For Jennifer and Mike Kallio, it’s hard to say which was the greater shock: being defrauded of $106,000 from their account at Umpqua Bank, or what they call the uncaring stonewalling they’ve experienced at every level of the bank since then.
Jennifer Kallio owns Dryside Property Realty. Together, Mike and Jennifer own the new Honky Tonk Bar and Restaurant. Both businesses are here in Goldendale.
In November a hacker got into their online banking account. The Kallios say the hacker used a “foreign” IP address, recorded at first entry and shown in a report they obtained. (An IP address is the unique numeric identifier of a specific computer.) Once in, according to the Kallios, the hacker “mimicked” the Kallios’ real IP address to make it look as if new transactions were coming from them. Then the hacker moved funds from different accounts of the Kallios into a single one, in order to amass a larger sum of money. Then, in two transactions on November 4 and 5, the funds in that larger account were whisked away to an account at JP Morgan Chase in Detroit.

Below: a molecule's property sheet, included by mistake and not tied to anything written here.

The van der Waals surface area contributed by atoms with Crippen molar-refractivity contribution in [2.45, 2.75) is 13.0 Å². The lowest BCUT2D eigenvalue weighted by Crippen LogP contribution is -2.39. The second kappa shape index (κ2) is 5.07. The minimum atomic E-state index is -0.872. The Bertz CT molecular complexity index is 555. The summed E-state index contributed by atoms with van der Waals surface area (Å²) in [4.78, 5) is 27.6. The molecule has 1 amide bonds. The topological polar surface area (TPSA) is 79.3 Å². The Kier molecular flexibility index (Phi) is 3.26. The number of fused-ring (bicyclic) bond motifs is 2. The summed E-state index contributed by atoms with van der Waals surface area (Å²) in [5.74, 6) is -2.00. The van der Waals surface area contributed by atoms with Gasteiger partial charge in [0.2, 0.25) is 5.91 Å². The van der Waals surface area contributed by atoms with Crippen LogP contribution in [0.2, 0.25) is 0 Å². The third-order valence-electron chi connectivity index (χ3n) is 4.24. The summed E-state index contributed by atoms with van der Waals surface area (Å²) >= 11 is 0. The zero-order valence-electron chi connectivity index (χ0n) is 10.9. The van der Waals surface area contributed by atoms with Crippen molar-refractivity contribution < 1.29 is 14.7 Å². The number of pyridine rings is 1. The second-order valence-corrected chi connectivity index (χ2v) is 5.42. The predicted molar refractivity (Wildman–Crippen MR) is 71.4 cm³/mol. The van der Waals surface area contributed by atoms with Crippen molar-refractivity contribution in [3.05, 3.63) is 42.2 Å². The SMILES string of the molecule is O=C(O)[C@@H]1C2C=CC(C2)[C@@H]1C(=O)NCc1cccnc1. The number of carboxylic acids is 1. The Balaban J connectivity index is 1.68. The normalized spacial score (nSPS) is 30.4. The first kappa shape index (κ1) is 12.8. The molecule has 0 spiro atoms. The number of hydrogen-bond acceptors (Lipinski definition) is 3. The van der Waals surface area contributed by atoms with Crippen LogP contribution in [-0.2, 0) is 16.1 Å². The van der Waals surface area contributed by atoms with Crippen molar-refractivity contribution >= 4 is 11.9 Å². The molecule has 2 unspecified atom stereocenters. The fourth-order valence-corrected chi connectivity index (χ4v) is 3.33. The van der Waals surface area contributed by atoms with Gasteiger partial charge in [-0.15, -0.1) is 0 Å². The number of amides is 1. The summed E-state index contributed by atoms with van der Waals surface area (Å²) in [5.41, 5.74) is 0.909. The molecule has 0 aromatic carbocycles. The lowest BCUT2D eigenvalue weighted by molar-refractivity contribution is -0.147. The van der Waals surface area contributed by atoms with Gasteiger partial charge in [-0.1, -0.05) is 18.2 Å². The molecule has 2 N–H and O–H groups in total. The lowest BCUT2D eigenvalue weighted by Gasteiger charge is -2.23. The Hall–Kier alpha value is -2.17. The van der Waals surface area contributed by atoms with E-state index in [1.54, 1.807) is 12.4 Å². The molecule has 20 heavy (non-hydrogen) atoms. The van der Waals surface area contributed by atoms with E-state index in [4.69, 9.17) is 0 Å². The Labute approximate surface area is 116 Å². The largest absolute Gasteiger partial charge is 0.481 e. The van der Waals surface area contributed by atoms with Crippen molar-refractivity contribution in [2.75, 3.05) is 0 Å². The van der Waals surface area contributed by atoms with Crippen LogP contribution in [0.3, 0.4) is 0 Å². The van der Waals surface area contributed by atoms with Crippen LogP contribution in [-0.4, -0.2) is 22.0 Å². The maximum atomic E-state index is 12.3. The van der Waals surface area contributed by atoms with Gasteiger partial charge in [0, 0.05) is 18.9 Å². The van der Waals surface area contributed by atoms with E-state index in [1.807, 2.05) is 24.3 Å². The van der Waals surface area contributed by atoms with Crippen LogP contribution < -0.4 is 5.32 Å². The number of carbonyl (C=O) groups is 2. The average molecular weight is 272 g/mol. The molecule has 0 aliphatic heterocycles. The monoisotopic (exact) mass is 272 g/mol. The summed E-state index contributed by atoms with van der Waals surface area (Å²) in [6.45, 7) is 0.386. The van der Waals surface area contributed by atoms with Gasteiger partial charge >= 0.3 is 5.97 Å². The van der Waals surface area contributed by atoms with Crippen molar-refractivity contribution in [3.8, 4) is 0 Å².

Umpqua Bank says the process the Kallios describe is not what happened. The bank states there was no “foreign” IP address used to access their account and that no mimicking of their actual IP address occurred. They say the wire transfers were sent because the Kallios, based on established security protocols, authorized it from their own IP address—something that could happen only because the hacker apparently had access to the Kallios’ computer. “The Kallios are ultimately responsible for their own computer security,” a bank spokesman said. “The attempted access from [a different] IP address… was in fact flagged for review by our system, and access was denied, as it should have been. The subsequent movement of funds from the Kallios’ account occurred from [the Kallios’] IP address, which indicates an intrusion of the Kallios’ system, not Umpqua’s.”